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Down from the Mountain by Bryce Andrews

Down from the Mountain by Bryce Andrews

Author:Bryce Andrews
Language: eng
Format: epub
Publisher: HMH Books


7

Reaping

When grizzly cubs lose their mother, they lose everything. The milk that they have depended on is gone, and just as damaging is the loss of a sow’s knowledge and instruction. Young cubs are seldom out of their mother’s eye- and earshot, and their first year is one long lesson: This is the smell of a winter-killed deer; here is where fawns hide; these boulders are worth flipping; in September, gorge on apples. Cubs need to understand the whole seasonal round if they are to survive alone. Half a summer will not do any more than half a wheel can roll down the road.

And then there is the problem of hibernation: At least some of the time, orphaned black bear cubs will put themselves to bed. Grizzlies, in contrast, must be shown how to den by their mothers. This fact makes solitude a death sentence for an orphaned grizzly. Even if it is lucky in finding food and continues fattening and growing through fall, a cub of the year does not know what to do when the snow flies. Without a mother to lead it into the secret corners of the mountains to a den, a grizzly cub will not live to see a second spring.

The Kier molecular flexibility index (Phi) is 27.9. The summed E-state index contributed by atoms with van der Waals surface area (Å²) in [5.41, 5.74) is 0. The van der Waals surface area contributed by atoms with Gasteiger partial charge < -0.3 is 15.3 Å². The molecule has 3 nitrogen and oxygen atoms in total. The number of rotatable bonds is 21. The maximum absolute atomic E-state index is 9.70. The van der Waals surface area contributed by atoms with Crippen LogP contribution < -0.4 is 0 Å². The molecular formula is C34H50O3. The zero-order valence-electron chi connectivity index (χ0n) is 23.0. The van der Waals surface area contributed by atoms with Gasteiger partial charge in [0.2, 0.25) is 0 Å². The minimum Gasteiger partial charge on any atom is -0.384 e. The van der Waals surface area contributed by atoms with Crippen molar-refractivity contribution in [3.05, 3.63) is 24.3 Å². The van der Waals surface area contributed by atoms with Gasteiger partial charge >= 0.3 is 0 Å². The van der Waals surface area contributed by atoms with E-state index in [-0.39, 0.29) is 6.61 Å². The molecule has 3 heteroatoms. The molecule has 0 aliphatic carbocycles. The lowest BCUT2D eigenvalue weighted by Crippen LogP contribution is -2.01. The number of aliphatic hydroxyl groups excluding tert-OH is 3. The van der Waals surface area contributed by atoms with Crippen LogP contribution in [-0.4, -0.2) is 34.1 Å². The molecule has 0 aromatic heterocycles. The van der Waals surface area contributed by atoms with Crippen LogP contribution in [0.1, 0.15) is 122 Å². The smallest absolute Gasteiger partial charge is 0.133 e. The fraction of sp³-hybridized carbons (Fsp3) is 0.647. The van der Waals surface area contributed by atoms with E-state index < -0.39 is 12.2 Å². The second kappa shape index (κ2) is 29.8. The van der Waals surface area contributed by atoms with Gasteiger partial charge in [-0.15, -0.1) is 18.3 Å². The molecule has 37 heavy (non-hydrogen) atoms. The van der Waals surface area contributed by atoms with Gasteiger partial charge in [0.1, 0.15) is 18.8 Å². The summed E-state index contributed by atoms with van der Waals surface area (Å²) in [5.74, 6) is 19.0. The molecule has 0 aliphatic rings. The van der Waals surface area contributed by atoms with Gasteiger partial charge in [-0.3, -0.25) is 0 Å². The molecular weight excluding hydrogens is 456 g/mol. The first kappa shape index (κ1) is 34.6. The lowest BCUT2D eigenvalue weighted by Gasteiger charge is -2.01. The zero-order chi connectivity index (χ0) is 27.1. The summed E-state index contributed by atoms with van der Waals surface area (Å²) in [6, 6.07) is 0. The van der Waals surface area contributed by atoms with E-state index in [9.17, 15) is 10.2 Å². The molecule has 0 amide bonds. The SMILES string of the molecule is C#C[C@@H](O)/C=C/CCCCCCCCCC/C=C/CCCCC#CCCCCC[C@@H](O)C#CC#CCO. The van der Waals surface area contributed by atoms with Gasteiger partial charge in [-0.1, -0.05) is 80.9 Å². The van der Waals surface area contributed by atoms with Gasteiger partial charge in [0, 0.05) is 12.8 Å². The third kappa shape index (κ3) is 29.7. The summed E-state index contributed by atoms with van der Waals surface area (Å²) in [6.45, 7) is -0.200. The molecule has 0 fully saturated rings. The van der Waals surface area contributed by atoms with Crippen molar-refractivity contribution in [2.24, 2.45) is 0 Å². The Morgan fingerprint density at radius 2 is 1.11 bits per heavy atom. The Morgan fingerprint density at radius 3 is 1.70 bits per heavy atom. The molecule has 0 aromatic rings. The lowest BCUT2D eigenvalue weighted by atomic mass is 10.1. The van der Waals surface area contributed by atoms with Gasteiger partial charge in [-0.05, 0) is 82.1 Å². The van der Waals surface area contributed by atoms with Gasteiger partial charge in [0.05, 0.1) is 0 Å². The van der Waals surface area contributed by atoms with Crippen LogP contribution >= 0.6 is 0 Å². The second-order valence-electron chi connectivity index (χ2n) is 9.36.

In spite of their hopeless situation, solitary cubs display a strong will to live. They vocalize and search. If their mother cannot be found, they turn diligently to the work of surviving, using every strategy they possess or can devise in their developing minds.

Millie’s cubs, for example, knew how to hunt gophers and find apples. They devoted themselves to these endeavors with a hungry will.

The cubs did not travel far. They kept to the pastures and thickets south of Post Creek and tried to make a living digging rodents. They did not, as their mother had long ago learned to do, anticipate the brightening sky and seek cover before sunrise.

Light came into the valley, and farmers drank coffee at kitchen tables. From windows and porches, the men and women saw two small dark shapes moving through swathed fields. Taking notice of the little bears and the absence of a sow, they began calling the tribes’ Natural Resources Department.

The first reports came in, and a tribal game warden was dispatched. Parking his truck on the road, he watched the cubs dig in a field belonging to Greg Schock’s father, Walt. In earlier years, that plot had been the site of the Schock family’s first experiment with growing corn beside the mountains. In 2016, Walt’s field had been planted with alfalfa and cut for hay. The cubs moved across the lush stubble, digging gophers as intently as any dog might and shoving their muzzles into the excavations. It made good watching, but as day ran down to dusk, the warden grew convinced that the little bears were alone. When he was sure of it, he called Stacy.

For two days afterward, Stacy couldn’t find the cubs. He kept a close watch on the field and cruised all the dirt roads.



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